Laboratoire Charles Coulomb UMR 5221 CNRS/UM2 (L2C)


Accueil > La Recherche > Axes & Equipes > Matière Molle & Verres > Equipe : Matière Molle > Thème : Matière molle pour l’agronomie et l’environnement

Biodegradation of polymers in a marine environment

par Christophe BLANC - publié le , mis à jour le

Biodegradation of polymers in a marine environment
People involved : M. George, T. Gaillard, P. Fabre
Pollution of the ocean by plastic litter has become a major environmental problem in recent years. One of the reasons of the increasing pollution by conventional plastics is their extreme durability, initially considered as an advantage, but which leads to their undesirable accumulation in terrestrial and marine environments, whether as such or in the form of micro-plastics. Even though the main degradation mechanisms have been identified (UV, waves, enzymes, bacteria), the degree to which “biodegradable” plastics actually biodegrade in the marine environment is still under debate.
Our aim is to deliver a comprehensive understanding of degradation mechanisms of polymers in marine environment, to lay down the basis for a generic model for the fate of plastics in the ocean (fragmentation versus biodegradation) and to draw new directions towards the design of innovative eco-friendly polymers.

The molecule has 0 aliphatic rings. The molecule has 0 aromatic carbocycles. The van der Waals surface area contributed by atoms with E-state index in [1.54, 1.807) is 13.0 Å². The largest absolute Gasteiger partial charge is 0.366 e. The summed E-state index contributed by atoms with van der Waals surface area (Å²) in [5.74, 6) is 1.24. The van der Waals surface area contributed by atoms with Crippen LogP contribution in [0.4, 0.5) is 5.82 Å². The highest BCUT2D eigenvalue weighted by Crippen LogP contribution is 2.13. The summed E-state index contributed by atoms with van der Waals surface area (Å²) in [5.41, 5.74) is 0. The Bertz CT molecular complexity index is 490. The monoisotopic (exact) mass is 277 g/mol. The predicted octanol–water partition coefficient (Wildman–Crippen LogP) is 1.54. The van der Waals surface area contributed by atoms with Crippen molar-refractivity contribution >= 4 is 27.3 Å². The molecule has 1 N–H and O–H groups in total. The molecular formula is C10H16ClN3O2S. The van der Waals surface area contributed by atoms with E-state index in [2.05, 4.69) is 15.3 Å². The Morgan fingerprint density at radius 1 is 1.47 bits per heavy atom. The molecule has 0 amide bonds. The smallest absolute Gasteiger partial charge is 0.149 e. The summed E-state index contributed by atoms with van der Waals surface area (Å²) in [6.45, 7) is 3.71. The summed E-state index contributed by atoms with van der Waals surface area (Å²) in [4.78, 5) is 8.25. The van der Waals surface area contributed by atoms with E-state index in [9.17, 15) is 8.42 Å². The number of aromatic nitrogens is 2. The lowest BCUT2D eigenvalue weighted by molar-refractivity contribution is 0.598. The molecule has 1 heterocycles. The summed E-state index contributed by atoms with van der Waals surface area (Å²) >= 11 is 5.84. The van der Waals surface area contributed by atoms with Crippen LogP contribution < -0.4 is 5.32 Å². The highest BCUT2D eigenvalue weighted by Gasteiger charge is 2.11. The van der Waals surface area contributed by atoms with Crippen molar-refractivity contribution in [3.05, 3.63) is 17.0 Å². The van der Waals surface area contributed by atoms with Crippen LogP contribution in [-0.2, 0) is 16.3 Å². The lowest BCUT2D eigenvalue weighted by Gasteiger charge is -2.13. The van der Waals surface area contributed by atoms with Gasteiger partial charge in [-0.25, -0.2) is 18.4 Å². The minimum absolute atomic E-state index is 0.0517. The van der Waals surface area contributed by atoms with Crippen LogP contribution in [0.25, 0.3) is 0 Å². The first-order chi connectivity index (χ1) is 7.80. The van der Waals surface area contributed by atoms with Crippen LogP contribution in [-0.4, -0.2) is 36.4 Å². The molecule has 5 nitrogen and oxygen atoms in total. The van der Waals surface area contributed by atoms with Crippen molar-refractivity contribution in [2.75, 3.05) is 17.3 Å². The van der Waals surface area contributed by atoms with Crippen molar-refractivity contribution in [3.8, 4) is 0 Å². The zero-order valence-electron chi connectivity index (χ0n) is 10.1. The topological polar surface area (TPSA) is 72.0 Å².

We are focusing on :
 relating the physicochemical macroscopic characteristics of the polymer to its preferred degradation mechanisms in the ocean
 describing the biodegradation at the local level of bacteria, where fragmentation phenomena should occur.
In order to study degradation at the local scale of bacteria, we use atomic force microscopy (AFM) and measure both topographical and mechanical changes induced by the presence of the different degrading factors.

Figure : Topography image (AFM) of a marine bacteria on a polyethylene sample having spent 60 days in sea water. The bacteria has been slightly displaced using the tip of the microscope, leaving a mark (depth 40 nm) at its initial position (white arrow). This evidences bacteria-polymer interaction at short immersion times.

New concepts for eco-friendly materials are based on the synthesis of original block-copolymers.
In order to achieve this goal, we follow several threads :
 study of the degradation of plastics in a natural marine bacterial environment (collaboration with JF Ghiglione, LOMIC, Banyuls-mer)
 study of the degradation of polymers by cultured bacteria in the laboratory (collaboration with R. Grimaud, IPREM, Pau)
 tailoring of (bio)degradable co-polymers, with controlled morphological heterogeneities at the typical size of a bacteria (collaboration with S. Bruzaud, IRDL, Lorient and JM Raquez, LPMC, Mons, Belgium).